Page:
One of my favorite movies of all time is A League of Their Own. It’s one of my favorites because I love the game of baseball, it’s an uplifting story of women breaking the barriers that would traditionally define them at that time, there is an interesting dynamic between competitive siblings and….well, let’s face it. Even as crotch-scratching, spitting, pissing-in-front-of-the-gals sot Jimmy Dugan, Tom Hanks is still lovable.
The best quote of the movie isn’t the one everyone remembers — “There’s no crying in baseball”. For me, every time Jimmy Dugan says the line “By the way, I loved you in the Wizard of Oz”, I can not stop myself from laughing hysterically. Lovable (and funny) sot, indeed.
Last Saturday, my husband and I took the boys to see the Keys. It was a perfect summer evening of baseball –
the kids were able to run the bases after the game
and the fireworks were great!
In the first inning a foul ball was hit in our direction. Since it was early in the game, the seats hadn’t filled up yet. As I watched – almost in slow motion – I saw the ball making its way to….wait. No. Really? Was it headed toward my son Alex’s glove?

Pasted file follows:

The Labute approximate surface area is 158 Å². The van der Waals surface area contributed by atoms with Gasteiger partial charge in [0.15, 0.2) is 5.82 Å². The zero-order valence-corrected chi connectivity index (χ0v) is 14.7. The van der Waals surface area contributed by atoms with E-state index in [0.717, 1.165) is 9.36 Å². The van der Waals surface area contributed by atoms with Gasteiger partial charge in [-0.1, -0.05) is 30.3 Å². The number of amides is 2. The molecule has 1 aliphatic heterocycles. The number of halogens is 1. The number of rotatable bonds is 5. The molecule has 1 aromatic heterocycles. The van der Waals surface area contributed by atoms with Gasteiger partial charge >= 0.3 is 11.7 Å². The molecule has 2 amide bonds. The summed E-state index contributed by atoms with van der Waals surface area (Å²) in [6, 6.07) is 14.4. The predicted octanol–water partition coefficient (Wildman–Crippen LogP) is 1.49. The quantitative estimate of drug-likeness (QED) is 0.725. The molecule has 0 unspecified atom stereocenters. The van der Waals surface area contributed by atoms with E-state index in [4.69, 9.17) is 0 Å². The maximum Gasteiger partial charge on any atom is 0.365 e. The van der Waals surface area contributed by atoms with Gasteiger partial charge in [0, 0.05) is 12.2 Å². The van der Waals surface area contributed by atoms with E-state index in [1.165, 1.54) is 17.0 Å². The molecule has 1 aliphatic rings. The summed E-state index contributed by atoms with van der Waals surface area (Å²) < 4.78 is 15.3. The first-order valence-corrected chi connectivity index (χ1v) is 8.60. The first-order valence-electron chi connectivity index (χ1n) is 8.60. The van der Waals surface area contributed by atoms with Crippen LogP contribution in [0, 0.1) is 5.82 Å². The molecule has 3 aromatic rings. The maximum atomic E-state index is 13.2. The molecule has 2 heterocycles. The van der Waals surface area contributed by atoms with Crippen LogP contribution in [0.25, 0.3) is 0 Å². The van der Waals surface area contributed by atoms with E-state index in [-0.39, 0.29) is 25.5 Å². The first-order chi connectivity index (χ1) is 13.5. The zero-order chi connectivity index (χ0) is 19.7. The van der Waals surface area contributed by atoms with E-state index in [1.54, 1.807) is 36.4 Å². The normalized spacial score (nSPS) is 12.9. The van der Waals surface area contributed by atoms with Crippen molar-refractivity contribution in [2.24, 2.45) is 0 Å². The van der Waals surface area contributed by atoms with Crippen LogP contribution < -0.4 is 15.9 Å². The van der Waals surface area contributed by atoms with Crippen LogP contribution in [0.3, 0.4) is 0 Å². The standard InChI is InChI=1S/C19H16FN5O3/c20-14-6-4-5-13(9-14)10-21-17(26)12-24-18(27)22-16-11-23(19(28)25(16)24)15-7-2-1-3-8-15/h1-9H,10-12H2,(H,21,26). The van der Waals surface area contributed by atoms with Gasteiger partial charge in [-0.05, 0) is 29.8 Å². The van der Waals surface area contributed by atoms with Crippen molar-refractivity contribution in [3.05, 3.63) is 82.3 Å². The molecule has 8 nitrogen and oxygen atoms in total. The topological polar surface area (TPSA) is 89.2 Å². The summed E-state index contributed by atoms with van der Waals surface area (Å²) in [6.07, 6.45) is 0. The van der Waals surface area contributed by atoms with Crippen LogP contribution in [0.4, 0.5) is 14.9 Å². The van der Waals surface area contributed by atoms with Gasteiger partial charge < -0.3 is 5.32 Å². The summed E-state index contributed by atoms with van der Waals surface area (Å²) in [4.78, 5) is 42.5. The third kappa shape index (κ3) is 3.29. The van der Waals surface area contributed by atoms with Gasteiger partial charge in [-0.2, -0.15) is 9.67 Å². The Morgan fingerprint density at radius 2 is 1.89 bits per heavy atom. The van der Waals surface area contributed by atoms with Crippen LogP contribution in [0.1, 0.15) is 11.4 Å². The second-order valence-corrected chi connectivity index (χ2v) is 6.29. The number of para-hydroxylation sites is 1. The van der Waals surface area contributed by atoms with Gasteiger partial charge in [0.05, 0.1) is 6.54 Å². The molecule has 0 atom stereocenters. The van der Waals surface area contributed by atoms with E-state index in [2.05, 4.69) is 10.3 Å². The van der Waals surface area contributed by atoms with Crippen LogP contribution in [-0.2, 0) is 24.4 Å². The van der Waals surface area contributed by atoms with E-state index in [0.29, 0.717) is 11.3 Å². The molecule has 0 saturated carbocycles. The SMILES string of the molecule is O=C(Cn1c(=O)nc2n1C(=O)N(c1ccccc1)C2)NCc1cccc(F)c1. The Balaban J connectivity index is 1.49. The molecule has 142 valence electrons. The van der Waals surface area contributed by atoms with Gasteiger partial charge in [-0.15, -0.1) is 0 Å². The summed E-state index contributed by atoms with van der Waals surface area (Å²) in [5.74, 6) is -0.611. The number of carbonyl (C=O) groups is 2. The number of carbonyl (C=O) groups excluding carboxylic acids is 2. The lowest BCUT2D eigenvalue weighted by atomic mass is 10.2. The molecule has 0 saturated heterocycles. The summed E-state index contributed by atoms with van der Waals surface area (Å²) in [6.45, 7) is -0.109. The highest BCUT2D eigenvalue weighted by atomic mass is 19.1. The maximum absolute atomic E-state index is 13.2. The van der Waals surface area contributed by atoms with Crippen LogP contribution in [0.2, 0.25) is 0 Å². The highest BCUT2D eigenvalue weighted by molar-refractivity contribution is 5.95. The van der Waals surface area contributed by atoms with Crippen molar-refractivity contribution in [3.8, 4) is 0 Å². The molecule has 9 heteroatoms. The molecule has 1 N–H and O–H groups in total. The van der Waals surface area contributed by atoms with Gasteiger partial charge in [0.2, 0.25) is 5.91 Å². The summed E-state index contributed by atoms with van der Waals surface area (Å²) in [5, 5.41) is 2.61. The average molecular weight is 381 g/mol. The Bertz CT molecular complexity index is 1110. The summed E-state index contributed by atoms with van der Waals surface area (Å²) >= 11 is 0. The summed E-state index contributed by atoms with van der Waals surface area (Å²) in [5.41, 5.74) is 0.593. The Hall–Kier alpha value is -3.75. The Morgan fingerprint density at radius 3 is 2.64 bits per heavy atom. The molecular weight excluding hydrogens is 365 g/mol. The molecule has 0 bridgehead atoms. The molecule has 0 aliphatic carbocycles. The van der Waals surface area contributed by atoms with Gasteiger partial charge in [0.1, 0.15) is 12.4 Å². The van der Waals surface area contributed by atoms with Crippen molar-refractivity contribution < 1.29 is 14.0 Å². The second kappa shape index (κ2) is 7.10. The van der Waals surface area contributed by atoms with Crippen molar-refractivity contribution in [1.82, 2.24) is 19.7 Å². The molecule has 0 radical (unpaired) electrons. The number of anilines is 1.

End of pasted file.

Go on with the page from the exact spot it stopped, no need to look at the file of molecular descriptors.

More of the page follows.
It most certainly was. He was pretty sure-handed on his little league All Star team and this was certainly an All Star moment. The ball landed right in his glove. Then in the excitement and thrill of the moment, it bounced out, rolled down to the next row, and the kid in front of him got it.
I watched as Alex sank back into his seat. Around him the fans groaned, as they do when anyone drops a foul ball. Alex’s facial expression went from excited to sad in a mere nanosecond. He had tears welling up in his eyes. His bottom lip was trembling as he bit down on it to keep himself from losing control of his 9-year old emotions. He was living the quote “There’s no crying in baseball”. Everyone around us told him it was a great try and let him know it was a hard catch for anyone to make, but he was focused on not letting anyone know how much it hurt to be 9 years old, have a foul ball hit your glove, only to pop out and end up with someone else.
The mom of the kid who ended up with the ball told her son to give it to Alex, since Alex had it in his glove but dropped it. And without any complaining, crying or objection, the boy handed the ball back to my son.
In the end, there were no kids crying in baseball. But I can’t say the same for Alex’s mom.